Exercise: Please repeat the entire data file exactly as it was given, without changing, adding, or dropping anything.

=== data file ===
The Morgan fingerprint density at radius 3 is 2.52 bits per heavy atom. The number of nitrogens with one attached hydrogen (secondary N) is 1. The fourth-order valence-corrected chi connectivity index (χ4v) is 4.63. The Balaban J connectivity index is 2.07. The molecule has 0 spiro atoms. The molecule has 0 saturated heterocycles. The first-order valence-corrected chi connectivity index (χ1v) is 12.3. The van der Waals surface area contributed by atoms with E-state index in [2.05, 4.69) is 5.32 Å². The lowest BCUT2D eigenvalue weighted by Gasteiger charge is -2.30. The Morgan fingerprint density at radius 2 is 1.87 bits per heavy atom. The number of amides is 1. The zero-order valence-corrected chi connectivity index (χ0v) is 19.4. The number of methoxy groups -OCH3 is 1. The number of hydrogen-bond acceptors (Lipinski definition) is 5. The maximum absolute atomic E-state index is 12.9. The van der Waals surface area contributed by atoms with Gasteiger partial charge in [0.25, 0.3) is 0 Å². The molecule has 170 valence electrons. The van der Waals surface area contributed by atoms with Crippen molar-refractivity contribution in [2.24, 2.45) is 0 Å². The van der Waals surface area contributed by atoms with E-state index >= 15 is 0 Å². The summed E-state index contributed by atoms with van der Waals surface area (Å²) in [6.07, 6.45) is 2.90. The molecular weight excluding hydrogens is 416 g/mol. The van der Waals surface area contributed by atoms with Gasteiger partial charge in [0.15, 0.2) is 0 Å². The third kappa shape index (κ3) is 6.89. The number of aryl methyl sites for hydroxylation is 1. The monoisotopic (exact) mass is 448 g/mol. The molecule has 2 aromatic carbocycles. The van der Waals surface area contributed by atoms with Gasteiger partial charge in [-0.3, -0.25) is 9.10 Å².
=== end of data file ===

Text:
The Morgan fingerprint density at radius 3 is 2.52 bits per heavy atom. The number of nitrogens with one attached hydrogen (secondary N) is 1. The fourth-order valence-corrected chi connectivity index (χ4v) is 4.63. The Balaban J connectivity index is 2.07. The molecule has 0 spiro atoms. The molecule has 0 saturated heterocycles. The first-order valence-corrected chi connectivity index (χ1v) is 12.3. The van der Waals surface area contributed by atoms with E-state index in [2.05, 4.69) is 5.32 Å². The lowest BCUT2D eigenvalue weighted by Gasteiger charge is -2.30. The Morgan fingerprint density at radius 2 is 1.87 bits per heavy atom. The number of amides is 1. The zero-order valence-corrected chi connectivity index (χ0v) is 19.4. The number of methoxy groups -OCH3 is 1. The number of hydrogen-bond acceptors (Lipinski definition) is 5. The maximum absolute atomic E-state index is 12.9. The van der Waals surface area contributed by atoms with Gasteiger partial charge in [0.25, 0.3) is 0 Å². The molecule has 170 valence electrons. The van der Waals surface area contributed by atoms with Crippen molar-refractivity contribution in [2.24, 2.45) is 0 Å². The van der Waals surface area contributed by atoms with E-state index >= 15 is 0 Å². The summed E-state index contributed by atoms with van der Waals surface area (Å²) in [6.07, 6.45) is 2.90. The molecular weight excluding hydrogens is 416 g/mol. The van der Waals surface area contributed by atoms with Gasteiger partial charge in [0.15, 0.2) is 0 Å². The third kappa shape index (κ3) is 6.89. The number of aryl methyl sites for hydroxylation is 1. The monoisotopic (exact) mass is 448 g/mol. The molecule has 2 aromatic carbocycles. The van der Waals surface area contributed by atoms with Gasteiger partial charge in [-0.3, -0.25) is 9.10 Å².